Bill Gates came under fire from social justice activists last Sunday, after arguing that lifting patent protections and sharing formulas for COVID-19 vaccines with the world to encourage a massive increase in manufacturing and distribution is a bad idea.
When asked directly during an interview with Sky News if he thought it would “be helpful” if vaccine prescriptions were shared, Gates was quick to reply, “No.”
When asked to explain why not, Gates, whose enormous fortune as a founder of Microsoft relies heavily on intellectual property laws that turned his software innovations into tens of billions of dollars in personal wealth, said: “Well, there are few vaccine factories in the world, and people take vaccine safety very seriously. So moving something that has never been done before – moving a vaccine, for example, from a [Johnson & Johnson] factory to a factory in India – is novel. But it is only thanks to our grants and experience that that can happen.
The reference is to the Serum factory in India, the largest such institute in the country, which has contracts with AstraZeneca to manufacture its COVID-19 vaccine, known internationally as Covishield.
What’s holding “things back” in terms of the global launch of the vaccine, Gates continued, “is not intellectual property. It’s not like there’s a dormant, regulatory-approved vaccine factory that makes magically safe vaccines. These things have to be tested. Each manufacturing process must be analyzed very carefully. “
However, advocates critical of a robust and immediate change in intellectual property protections at the World Trade Organization when it comes to COVID-19 vaccines issued scathing accusations of Gates’ defense of the status quo.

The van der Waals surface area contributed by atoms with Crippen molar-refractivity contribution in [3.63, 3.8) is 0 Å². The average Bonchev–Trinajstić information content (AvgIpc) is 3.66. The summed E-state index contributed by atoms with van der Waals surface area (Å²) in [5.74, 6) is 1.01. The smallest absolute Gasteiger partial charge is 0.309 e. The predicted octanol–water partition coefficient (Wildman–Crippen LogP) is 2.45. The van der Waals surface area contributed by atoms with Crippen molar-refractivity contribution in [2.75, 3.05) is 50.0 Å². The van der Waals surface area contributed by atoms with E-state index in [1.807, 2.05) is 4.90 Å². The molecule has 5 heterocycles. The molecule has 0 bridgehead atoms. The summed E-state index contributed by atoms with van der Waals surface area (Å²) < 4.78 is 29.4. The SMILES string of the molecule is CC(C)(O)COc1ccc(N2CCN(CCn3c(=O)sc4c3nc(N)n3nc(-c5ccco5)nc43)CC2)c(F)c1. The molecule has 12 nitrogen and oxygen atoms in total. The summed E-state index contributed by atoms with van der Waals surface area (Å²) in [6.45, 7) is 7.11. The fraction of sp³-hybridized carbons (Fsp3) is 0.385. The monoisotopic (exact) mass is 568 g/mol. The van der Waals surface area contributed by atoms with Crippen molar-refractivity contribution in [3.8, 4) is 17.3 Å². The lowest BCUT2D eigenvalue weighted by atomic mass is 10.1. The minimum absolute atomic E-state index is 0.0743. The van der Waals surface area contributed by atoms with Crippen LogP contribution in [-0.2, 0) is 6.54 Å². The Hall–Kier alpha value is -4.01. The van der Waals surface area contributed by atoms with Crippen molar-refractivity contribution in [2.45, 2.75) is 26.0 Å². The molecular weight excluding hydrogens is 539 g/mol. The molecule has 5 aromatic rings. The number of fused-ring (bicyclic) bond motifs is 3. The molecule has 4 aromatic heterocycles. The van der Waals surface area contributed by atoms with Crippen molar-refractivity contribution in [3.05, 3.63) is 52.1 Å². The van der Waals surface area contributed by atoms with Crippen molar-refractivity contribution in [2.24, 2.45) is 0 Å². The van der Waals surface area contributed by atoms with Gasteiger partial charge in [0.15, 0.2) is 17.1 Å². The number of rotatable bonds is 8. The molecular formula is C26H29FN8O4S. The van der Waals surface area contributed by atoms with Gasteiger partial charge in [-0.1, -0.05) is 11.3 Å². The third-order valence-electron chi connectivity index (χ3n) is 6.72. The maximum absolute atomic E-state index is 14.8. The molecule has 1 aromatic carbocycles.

Nick Dearden, executive director of Global Justice Now, one of the main partner groups in an international coalition calling for WTO patent exemptions at a crucial meeting of the world body next month, characterized Gates’s comments, and the ideological framework behind as “disgusting.”
“Who named this billionaire global health chief?” Dearden asked. Oh yes, he did.
Journalist Stephen Buryani, who wrote an in-depth column in The Guardian on Saturday about the urgent need for patent exemptions and technology sharing, offered an equally negative view of the billionaire’s “horrible” arguments against sharing the technology of the vaccine.https://platform.twitter.com/embed/Tweet.html?creatorScreenName=infinityxplorer&dnt=true&embedId=twitter-widget-3&features=eyJ0ZndfZXhwZXJpbWVudHNfY29va2llX2V4cGlyYXRpb24iOnsiYnVja2V0IjoxMjA5NjAwLCJ2ZXJzaW9uIjpudWxsfSwidGZ3X2hvcml6b25fdHdlZXRfZW1iZWRfOTU1NSI6eyJidWNrZXQiOiJodGUiLCJ2ZXJzaW9uIjpudWxsfX0%3D&frame=false&hideCard=false&hideThread=false&id=1382022094276325378&lang=en&origin=https%3A%2F%2Finfinityexplorers.com%2Fbill-gates-says-no-to-sharing-formulas-with-less-developed-countries&sessionId=e1de9d9aa6036f8c6fa96b8ccb92db0cb5777930&siteScreenName=infinityxplorer&theme=light&widgetsVersion=ff2e7cf%3A1618526400629&width=550px
Bill Gates accused Buryani, “acts like an optimist but has a really depressing worldview.”
During the Sky News interview , the mogul said it was “not entirely surprising” that richer nations like the United States, the United Kingdom and others in Europe vaccinated their populations first. He said that made sense because the pandemic was worse in those countries, but he said he believed that “within three or four months the allocation of vaccines will reach all the countries that have a very severe epidemic.”
Check out the full interview below: